The alpine and arctic tundra's resident animals must adapt around the seasons and the availability of food. Many animals that cannot adapt to the arctic and alpine tundra's extreme winter weather, migrate to the tundra during the spring and summer seasons each year.
Spring- and summer 'guests'
A variety of birds make the arctic tundra their top choice for nesting spots and food during the spring and summer seasons. Millions of ducks, loons, gulls, geese and sandpipers migrate from the South just for this purpose. An example of a migrating bird is the arctic tern. The arctic tern migrates from the Arctic to Antarctica and back all to enjoy the arctic tundra's summer. They travel more than 22,000 miles (36,000 km), a distance longer than any other migrating animal.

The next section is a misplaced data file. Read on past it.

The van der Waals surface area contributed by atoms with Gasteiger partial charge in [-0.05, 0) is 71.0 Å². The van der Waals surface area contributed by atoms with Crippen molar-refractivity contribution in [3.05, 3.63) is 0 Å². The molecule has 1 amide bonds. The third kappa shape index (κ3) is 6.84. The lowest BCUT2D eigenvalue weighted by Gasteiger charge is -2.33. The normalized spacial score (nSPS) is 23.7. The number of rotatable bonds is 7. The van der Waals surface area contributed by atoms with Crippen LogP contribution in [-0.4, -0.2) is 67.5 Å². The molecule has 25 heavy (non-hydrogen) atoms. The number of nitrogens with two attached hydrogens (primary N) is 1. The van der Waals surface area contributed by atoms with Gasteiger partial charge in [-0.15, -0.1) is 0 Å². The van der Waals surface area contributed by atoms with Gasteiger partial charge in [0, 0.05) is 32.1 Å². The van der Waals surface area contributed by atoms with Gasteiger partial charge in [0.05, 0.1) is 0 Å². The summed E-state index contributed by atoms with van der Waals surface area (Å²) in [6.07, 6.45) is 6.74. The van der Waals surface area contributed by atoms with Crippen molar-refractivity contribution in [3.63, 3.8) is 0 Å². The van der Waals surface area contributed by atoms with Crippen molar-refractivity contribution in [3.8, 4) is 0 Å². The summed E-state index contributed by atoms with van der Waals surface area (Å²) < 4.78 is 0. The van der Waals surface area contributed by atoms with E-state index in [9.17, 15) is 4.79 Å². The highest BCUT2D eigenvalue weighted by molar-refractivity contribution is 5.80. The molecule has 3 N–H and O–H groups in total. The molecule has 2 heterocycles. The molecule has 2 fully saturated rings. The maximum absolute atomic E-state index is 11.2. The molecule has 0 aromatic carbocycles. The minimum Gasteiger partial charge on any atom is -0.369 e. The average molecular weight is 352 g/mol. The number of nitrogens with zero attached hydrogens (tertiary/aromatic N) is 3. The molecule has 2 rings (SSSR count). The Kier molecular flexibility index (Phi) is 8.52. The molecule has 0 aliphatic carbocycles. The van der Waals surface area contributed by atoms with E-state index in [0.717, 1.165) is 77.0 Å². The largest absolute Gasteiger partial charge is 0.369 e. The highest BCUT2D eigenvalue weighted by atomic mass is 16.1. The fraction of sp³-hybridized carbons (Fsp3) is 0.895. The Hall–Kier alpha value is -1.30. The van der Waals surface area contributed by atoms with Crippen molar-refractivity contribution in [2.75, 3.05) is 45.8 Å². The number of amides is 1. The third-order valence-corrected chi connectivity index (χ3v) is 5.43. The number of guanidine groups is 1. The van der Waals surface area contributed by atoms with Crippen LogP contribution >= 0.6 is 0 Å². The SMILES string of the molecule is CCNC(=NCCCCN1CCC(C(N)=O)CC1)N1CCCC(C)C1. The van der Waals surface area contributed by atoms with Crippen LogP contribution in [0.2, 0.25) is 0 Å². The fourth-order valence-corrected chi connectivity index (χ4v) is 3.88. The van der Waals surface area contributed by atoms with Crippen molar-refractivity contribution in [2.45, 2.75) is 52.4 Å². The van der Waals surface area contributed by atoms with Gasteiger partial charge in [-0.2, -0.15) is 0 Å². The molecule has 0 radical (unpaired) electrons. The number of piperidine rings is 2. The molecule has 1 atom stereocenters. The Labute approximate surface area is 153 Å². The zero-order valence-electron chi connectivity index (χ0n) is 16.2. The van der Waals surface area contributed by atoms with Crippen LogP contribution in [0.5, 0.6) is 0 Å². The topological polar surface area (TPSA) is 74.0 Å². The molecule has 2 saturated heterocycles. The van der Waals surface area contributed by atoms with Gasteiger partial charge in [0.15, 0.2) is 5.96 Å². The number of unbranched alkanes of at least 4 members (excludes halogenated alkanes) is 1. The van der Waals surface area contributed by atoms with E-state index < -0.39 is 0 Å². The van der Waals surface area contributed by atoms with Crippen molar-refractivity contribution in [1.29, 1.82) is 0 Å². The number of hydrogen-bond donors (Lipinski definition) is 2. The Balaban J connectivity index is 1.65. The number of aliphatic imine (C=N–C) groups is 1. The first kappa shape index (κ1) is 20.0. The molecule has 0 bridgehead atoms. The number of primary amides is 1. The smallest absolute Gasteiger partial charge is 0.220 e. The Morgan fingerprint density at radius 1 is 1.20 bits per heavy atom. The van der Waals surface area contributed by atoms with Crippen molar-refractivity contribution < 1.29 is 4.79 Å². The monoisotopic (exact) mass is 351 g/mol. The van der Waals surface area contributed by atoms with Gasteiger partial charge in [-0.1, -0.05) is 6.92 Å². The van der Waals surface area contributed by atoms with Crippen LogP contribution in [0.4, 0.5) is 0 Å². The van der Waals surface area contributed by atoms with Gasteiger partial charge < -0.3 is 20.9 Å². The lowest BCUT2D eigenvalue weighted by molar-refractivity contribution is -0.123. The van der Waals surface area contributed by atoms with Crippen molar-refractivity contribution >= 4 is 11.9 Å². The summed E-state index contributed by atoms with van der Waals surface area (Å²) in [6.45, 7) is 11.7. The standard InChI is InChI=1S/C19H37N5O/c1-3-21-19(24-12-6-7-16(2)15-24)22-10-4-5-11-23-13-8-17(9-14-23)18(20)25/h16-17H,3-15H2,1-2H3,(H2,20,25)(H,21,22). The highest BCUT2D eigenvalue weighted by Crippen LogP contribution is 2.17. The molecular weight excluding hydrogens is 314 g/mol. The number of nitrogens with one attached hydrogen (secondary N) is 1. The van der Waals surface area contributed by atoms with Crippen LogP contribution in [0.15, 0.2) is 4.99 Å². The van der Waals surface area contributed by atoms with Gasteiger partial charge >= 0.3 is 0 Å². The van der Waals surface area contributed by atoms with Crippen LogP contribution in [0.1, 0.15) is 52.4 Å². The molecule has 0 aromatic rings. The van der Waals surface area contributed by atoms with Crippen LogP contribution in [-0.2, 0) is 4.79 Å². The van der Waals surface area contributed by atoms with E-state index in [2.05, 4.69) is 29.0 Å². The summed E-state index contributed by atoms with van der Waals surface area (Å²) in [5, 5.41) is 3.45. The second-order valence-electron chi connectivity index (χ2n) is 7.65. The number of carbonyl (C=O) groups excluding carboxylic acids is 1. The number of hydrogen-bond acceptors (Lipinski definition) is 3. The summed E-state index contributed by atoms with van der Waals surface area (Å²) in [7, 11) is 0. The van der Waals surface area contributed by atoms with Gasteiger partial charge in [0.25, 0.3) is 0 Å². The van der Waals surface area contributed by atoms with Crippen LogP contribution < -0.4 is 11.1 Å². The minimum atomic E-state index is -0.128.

Of course there are other animals that come to the arctic tundra during the spring and summer seasons to take advantage of the agreeable weather and bountiful food. Animals like the caribou travel thousands of miles to graze on plants and raise their young. Other migrators include buffalo, wolf, bald eagles, gray falcons, ducks, gulls, geese, swans, waterfowl, and polar bears.
Many animals migrate to the alpine tundra as well. Some migrating animals including elk, foxes, moose, songbirds, and hare come to the alpine tundra during the summer season. These animals begin to leave in the fall for warmer regions below the high altitude.